* ** Later [[spoiler: [[InvokedTrope invoked]] when it's revealed that all superpowers are transferring energy and matter to and from nearby parallel worlds in order to function, many of which are implied to be nearly identical to the world of the main story except that they're randomly devastated by superpowers.]]
* ** At one point a portal to another universe is created, and deliberately tuned to an uninhabited world ("Earth Gimel") so that it can be exploited for resources and used for mass evacuation in case of disaster. [[spoiler:Although the sequel reveals there were a few scattered native inhabitants after all.]]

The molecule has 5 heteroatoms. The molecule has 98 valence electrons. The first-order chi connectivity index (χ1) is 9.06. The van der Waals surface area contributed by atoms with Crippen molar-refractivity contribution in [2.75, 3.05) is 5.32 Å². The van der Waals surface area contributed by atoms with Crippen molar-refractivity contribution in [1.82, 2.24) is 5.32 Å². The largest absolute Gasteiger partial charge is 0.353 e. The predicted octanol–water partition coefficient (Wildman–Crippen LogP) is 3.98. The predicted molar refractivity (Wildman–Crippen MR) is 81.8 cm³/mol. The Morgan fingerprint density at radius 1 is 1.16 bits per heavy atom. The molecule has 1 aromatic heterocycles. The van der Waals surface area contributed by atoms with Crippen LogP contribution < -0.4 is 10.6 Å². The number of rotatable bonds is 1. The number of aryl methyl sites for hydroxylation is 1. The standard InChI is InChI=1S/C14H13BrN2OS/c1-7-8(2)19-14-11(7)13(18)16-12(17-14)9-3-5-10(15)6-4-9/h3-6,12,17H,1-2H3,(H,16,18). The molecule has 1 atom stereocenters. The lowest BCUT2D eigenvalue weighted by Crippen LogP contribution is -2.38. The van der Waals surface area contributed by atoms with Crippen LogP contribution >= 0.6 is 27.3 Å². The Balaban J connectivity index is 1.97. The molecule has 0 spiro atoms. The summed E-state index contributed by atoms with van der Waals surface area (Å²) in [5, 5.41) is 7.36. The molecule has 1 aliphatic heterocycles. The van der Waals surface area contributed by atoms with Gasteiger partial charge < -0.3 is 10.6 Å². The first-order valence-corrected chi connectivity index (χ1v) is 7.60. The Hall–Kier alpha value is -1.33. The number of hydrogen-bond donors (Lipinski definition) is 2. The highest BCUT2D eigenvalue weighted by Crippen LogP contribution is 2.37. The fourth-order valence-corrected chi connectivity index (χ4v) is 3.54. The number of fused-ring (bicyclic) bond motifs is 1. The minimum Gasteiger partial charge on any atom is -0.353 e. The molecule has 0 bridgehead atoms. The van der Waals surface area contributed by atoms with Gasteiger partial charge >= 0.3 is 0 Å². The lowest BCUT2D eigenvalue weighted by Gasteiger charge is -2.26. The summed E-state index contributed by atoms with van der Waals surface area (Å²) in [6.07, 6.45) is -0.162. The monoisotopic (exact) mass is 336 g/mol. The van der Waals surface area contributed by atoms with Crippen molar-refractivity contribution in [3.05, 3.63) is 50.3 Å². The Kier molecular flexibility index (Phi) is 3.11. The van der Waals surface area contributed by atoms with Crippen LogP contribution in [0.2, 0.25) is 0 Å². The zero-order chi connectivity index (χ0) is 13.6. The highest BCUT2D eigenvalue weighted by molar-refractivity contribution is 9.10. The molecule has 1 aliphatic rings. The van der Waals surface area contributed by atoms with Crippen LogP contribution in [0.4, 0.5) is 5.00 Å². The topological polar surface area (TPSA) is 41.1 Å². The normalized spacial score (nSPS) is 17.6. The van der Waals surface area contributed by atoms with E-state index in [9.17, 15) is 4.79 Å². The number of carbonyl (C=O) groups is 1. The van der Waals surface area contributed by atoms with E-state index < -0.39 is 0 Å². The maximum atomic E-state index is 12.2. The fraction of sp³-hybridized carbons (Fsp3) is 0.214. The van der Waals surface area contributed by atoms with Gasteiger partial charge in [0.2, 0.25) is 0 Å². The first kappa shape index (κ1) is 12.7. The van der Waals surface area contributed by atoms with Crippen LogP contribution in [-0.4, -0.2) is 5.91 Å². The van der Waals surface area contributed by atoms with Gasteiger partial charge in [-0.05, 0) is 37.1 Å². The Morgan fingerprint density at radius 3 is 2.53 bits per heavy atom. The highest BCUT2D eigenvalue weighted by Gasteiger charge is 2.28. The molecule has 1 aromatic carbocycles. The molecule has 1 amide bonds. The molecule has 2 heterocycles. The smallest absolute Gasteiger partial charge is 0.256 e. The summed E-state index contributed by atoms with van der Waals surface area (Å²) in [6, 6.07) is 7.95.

* Canadian scifi series ''Continuum'' plays this kind of loose, given that most of the characters within it don't seem to grasp their own time travel rules. Characters in the earlier seasons openly wonder if their "future" selves and families will continue to exist, or if even the ripple-effects of their mere presence in the past have already altered the timeline so drastically that their own parents will never meet. The mysterious time-traveling conspiracy from even farther in the future - known as "The Freelancers" - give a an explanation in Season 2: ''every'' time-travel event creates a branching timeline, co-existing alongside the original. When Cameron and the Liber8 terrorists traveled back in time, they ''created'' Timeline-2. This is explicitly why they are able to avoid grandfather paradoxes: Kellog's own grandmother was killed in Season 1, but he didn't wink out of existence. This was because it wasn't really ''his'' grandmother from Timeline-1, but an exact duplicate made along with Timeline-2. Thus it is ''impossible'' for Liber8 to prevent the rise of the corporate-ocracy in Timeline-1: all they can do is prevent it from rising in Timeline-2...which wouldn't even have existed in the first place if they hadn't traveled in time. It is also difficult to impossible for Cameron to return to her own son in Timeline-1's 2077.